September 96

September 30th

Apple this week announced QuickTime for the OS/2 Warp operating system. This is more evidence of Apple working to make QuickTime THE platform-independent multimedia standard. QuickTime for OS/2 is, like the current version of QuickTime for Windows, playback-only. Read Apple's press release on QuickTime for OS/2 Warp for more info.

Netscape and Apple released a beta of CoolTalk for the Mac, an audioconferencing and videoconferencing application that runs over the Internet; Mac CoolTalk users can audioconference with CoolTalkers on other platforms. The underlying technology is QuickTime Conferencing. CoolTalk for the Mac runs only on PowerMacs with an Internet connection (i.e. running TCP/IP, which is probably the case if you're using PPP with a modem or you have a direct Internet connection). CoolTalk requires other beta software to run. You can get all the software you need to try it out if you start at Apple's QuickTime Conferencing site. We found it very easy to install everything we needed. Using the audioconferencing functions on our campus machines (direct Internet connection) with the default settings worked well; over a modem the quality wasn't quite as good, but we didn't take the time to tweak any settings.

Rumored in the press is that Apple is working on PCI cards that are specifically designed to deal with audio and video capture, processing, and playback. These cards, using a special chip called TriMedia, will supposedly be standard on the next generation of PowerMacs, but will also work with older AV PCI Macs (7500, 7600, 8500). Read MacWeek's articles ("Apple bets on Trimedia" and "TriMedia vs. MMX: No contest?") for more details. While we can't verify the accuracy of these articles, the basic QuickTime-related implications we see are capture and playback of higher quality video and audio than is currently possible except with very high-end equipment, as well as much faster processing of filters and transitions when editing in applications such as Premiere.

A simple one this week: If you're curious about what codec was used to compress a movie--a movie that's not yours, or perhaps one you compressed so long ago you don't remember--you can easily check with MoviePlayer.

September 23rd

Connectix just released version 2.1 of their Macintosh QuickCam software. They also recently released an update to the Windows version. Both are available free at Connectix's updates web page.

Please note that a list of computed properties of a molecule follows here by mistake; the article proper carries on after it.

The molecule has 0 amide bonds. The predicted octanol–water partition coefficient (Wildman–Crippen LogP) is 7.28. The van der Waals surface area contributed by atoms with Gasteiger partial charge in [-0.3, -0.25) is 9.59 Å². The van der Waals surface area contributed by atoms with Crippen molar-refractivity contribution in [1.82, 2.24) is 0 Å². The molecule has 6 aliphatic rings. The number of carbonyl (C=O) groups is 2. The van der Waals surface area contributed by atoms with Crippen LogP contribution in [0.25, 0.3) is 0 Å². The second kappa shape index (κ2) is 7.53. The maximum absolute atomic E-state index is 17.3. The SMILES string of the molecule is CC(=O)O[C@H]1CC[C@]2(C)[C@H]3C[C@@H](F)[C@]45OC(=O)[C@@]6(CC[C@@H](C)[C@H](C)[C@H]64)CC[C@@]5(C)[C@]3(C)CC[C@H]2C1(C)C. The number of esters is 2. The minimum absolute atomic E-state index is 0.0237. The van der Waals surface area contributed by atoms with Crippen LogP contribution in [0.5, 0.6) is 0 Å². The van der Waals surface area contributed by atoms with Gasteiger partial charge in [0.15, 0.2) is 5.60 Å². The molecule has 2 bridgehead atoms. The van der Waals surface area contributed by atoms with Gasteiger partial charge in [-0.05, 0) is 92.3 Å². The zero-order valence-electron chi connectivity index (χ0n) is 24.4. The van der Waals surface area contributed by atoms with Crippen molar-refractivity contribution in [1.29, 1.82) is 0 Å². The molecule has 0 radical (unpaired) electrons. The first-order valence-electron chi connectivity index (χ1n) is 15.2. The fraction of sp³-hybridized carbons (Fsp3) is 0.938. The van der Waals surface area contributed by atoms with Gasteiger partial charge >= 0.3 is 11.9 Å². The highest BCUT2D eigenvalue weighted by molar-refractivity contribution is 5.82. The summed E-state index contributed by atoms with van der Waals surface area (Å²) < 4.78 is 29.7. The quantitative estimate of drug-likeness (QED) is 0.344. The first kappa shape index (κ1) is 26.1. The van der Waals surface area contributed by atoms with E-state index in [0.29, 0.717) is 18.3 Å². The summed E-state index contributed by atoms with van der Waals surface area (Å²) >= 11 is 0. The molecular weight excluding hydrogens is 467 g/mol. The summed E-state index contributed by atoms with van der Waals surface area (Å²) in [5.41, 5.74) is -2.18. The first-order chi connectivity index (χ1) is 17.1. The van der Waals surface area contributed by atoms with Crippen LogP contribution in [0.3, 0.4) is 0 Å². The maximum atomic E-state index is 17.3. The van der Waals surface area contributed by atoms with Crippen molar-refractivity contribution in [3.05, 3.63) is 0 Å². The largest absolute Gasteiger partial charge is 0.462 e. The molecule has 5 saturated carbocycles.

If you're interested in where QuickTime's going, read Apple's press release on IMD (Interactive Media Group), a newly formed unit. This division houses QTML (QuickTime Media Layer) which includes current QuickTime-based technologies (QuickTime itself, VR and Conferencing), QuickDraw 3D, Authoring Tools (Apple Media Tool and HyperCard) and other related technologies. We think this really shows Apple's committment to integrated, platform-independant multimedia. (More information on IMD is found in a MacWeek article.)

More news/rumors about QuickTime's future and importance can be found in MacWeek's story on HyperCard 3.0. This ancient product will be raised from the ashes by QuickTime; HyperCard stacks will be QuickTime movies, and will play back any place that you can play a QuickTime movie (the web, Windows, and other platforms). This is also an indication that QuickTime will finally have an "interactivity track" of some sort.

Other QuickTime-related press releases found in Apple's September PR page: Apple & Sun announce that they'll integrate QuickTime into Java...A new version of AMT will have better support for QT and QTVR...Apple announced version 1.1 of QT Plug-in for Netscape, which will allow you to set URLs that the user will go to when they click on hot spots in the scene.

You can have a QuickTime movie play inside (or outside) a non-rectangular shape. (This looks cool when embedded on a web page and when the viewer has the QuickTime browser plug-in.) We show you an example, and explain how to do it yourself.

September 16th

Intelligence At Large has released version 1.0 of their MovieStar plug-in which allows you to view embedded (i.e. on a web page, rather than in a separate window) QuickTime movies and QuickTimeVR movies within Netscape Navigator 2.0 or 3.0 and Microsoft Internet Explorer 2.0 or later. (Apple's QuickTime plug-in comes with Navigator 3.0, but will not work with previous versions. Also, to view QTVR movies using the Apple plug-in you need the QTVR components plug-in file, whereas with the MovieStar plug-in, QTVR support is built into the single plug-in file).